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Rio Olympics winner Monica Puig falls in first round of U.S. Open

Monica Puig of Puerto Rico hits a return

Monica Puig of Puerto Rico hits a return to Saisai Zheng of China during their match on the first day of the U.S. Open Tennis Championship at the USTA National Tennis Center in Flushing Meadows on Aug. 29, 2016.

The power of a gold medal wasn’t enough to get Monica Puig through the first round of the U.S. Open Monday.

The surprise winner of the Rio Olympics tennis competition, Puig, the 32nd seed at the Open, fell to China’s Saisai Zheng, 6-4, 6-2. Puig was up 4-1 in the first set, then couldn’t hold her serve as Zheng’s aggressiveness became too much to counter.

“It’s always a little bit tough, especially coming off winning the Olympic gold medal,” Puig said. “A lot of pressure, a lot of expectation.”

Puig’s Rio victory sent waves of good feelings across her native Puerto Rico, a nation beset by debt and the specter of the Zika virus, a nation looking for something to grab ahold of. She was feted with a parade in San Juan, and party after party. The whole experience made her immensely proud but emotionally drained. There were many of Puerto Rican heritage in the old grandstand court Monday trying to get into the second round.

“Everyone was there supporting me,” she said. “They didn’t really let down at any moment. It’s even great to see that at my lowest points they were there for me. I really appreciate that.”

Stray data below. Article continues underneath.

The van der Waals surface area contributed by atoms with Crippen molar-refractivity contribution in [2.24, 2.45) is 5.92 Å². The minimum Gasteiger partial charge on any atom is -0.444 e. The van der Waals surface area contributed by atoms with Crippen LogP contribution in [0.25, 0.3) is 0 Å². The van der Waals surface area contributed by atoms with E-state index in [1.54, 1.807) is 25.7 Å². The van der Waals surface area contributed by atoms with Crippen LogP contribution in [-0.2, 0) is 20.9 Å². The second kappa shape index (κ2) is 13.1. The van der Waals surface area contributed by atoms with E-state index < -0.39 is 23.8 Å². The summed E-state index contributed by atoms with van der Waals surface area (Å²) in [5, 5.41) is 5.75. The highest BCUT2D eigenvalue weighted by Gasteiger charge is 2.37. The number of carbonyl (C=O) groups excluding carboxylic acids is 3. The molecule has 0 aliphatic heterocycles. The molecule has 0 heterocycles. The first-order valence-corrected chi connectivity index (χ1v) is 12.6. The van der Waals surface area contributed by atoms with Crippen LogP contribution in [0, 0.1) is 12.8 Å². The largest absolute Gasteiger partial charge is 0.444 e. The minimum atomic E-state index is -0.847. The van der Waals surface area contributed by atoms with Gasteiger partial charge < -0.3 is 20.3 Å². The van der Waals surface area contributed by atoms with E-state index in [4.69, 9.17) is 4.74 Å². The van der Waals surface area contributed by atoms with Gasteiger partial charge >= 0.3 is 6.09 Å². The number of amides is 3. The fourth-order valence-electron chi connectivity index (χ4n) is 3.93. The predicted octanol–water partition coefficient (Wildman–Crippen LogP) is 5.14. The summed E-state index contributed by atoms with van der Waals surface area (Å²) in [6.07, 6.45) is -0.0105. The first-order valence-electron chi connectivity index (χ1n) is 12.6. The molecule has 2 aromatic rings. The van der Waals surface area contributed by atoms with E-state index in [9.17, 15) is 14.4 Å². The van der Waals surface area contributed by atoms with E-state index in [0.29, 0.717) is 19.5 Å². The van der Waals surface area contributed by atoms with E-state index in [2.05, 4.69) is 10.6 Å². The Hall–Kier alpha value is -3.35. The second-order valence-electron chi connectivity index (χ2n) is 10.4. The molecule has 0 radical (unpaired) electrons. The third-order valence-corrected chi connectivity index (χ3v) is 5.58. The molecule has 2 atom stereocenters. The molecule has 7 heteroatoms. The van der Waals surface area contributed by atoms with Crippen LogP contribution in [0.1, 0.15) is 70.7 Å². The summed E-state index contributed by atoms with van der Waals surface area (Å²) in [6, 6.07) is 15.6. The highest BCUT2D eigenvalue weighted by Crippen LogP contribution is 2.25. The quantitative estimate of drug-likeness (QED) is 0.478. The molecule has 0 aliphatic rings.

Puig, who lives in Miami but visits Puerto Rico often, found that after such a big victory, especially one where emotions of a nation were so palpable, time wasn’t on her side.

“At the end of the day, the calendar doesn’t really give you much room,” she said. “You have to get back out there like everybody else does.”

And she’s still young, still has time to improve.

“I’m still in the process of learning. There’s so much to be done with my game,” she said. “I’m 22 years old, so it’s back to the drawing board with my team and see what else we can fix.”

Two players who have beaten Serena Williams in Grand Slam finals this season advanced. Angelique Kerber, who beat Williams in the final at the Australian, essentially got a free pass when her opponent, Polona Hercog, retired with Kerber leading 6-0, 1-0. Garbine Muguruza, who beat Williams in final at the French Open, had a tough time with Elise Martens before winning, 2-6, 6-0, 6-3.

“To to be honest, it’s never the way I would like to finish the match, but I went out there to feel my rhythm and start the tournament well,” said Kerber, the No. 2 seed. “I played the first set well, so this is what I will take from this match, that I’m playing my tennis.”

Muguruza, the No. 3 seed, found the heat to be as big a foe as her opponent and she called the trainer after losing the first set.

“It was difficult a little bit to breath for me,” said Muguruza. “It was really humid . . . I forgot there was the ice towels. So I started using them, trying to breath a little bit better. I also felt this at practice two days ago. That I’m like, whew, this hot here.”

New York Sports